One of the SD15's strongest points is its traction and walkability. We might even go out on a limb and say that this shoe is better for walking than it is for riding. Sidi's "Outdoor Sole" is a full coverage rubber sole with large well-spaced lugs under the heel and the forefoot. The rubber isn't as soft as that found on the Five Ten Hellcat Pro or the Giro Terraduro, but it is still very grippy and offered excellent traction on virtually all surfaces. The wide spacing of the lugs cleared mud, snow, and other debris with ease. The walkability of the SD15 is made even better because the sole offers full flex from toe to heel, much like a pair of running or hiking shoes, so it is not inhibited in any way by a shank or anything similar. The lack of shank in the sole is disconcerting in many ways and it means that you can feel sharp rocks through the sole when you step on them.
Despite our general lack of enthusiasm for the performance of the SD15 we have to admit that it appears to be a well-made product. So far there are no durability issues to report. The soles look almost brand new. The stitching is all intact and there is barely a scratch on the uppers. The closures have also worked flawlessly thus far.
The SD15 is unlike any other in our test selection and it is somewhat of a struggle to pinpoint the best use for this shoe. It is very far from an XC shoe, and it lacks the stiffness and power transfer that nearly all types of riding require. We do feel that perhaps adventure style riders, those who spend equal time walking and riding, may find a spot in their heart for these shoes. Also, infrequent recreational riders who value walkability and durability over power transfer might also enjoy these.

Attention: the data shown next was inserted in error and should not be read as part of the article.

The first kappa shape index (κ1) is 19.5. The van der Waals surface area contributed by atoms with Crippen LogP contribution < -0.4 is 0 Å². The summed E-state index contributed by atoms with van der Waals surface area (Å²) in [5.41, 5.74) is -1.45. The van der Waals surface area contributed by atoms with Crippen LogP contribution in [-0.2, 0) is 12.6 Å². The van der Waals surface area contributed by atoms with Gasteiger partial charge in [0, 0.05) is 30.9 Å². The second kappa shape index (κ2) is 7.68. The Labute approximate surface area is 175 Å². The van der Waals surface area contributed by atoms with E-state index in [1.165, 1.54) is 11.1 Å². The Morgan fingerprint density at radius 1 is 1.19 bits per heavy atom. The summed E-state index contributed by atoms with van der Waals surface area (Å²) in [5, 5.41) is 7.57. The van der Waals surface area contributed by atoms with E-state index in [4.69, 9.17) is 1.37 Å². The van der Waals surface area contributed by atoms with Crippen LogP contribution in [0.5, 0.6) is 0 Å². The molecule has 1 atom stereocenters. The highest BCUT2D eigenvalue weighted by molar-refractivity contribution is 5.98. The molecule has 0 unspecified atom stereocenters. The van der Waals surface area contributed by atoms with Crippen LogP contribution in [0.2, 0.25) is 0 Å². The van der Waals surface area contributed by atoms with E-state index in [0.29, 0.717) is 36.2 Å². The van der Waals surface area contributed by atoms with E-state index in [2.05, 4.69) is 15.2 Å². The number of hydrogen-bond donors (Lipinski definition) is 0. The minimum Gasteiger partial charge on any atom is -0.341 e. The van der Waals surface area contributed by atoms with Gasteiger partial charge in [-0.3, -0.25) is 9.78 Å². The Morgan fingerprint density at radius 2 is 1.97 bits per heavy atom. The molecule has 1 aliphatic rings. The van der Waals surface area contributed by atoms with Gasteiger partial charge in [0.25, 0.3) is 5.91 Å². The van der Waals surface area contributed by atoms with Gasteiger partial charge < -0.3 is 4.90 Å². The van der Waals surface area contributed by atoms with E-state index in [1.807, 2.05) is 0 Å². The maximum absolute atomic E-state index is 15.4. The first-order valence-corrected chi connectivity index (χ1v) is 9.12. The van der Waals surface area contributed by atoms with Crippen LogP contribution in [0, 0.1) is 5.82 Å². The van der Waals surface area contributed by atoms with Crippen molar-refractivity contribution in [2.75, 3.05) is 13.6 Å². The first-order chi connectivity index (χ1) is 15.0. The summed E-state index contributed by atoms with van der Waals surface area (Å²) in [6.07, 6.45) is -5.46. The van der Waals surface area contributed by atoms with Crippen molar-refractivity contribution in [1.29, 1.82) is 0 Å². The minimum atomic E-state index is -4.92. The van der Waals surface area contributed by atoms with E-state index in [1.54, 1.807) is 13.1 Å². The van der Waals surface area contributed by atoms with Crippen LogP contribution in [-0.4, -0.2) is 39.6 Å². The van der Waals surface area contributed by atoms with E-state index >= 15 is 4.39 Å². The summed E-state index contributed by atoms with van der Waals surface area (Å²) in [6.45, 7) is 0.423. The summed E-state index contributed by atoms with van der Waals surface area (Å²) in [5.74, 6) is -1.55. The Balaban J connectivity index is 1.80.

At a retail price of $200, we do not feel that the SD15 is a good value due to the poor power transfer and on the bike performance. We are a little surprised by this due to Sidi's long-standing reputation as one of the best shoe manufacturers in the business. For the money, we would recommend the Giro Terraduro, the Shimano ME7, or our top pick for enduro racers, the Specialized 2FO Cliplite which all offer equally good walkability with far superior on-the-bike performance. Our Best Buy award winner, the Giro Privateer R, also offers much better on-the-bike performance for $50 less.
Our expectations for the SD15 were met with a truly underwhelming performance due to inferior power transfer and on-the-bike performance. While we like the concept of a walkable Sidi mountain bike shoe with a grippy rubber sole, they failed to create one that excels at the shoe's primary task, riding a bike. If only they would glue this sole to the bottom of one of their proven high-performance models, then they would be on to something.
— Jeremy Benson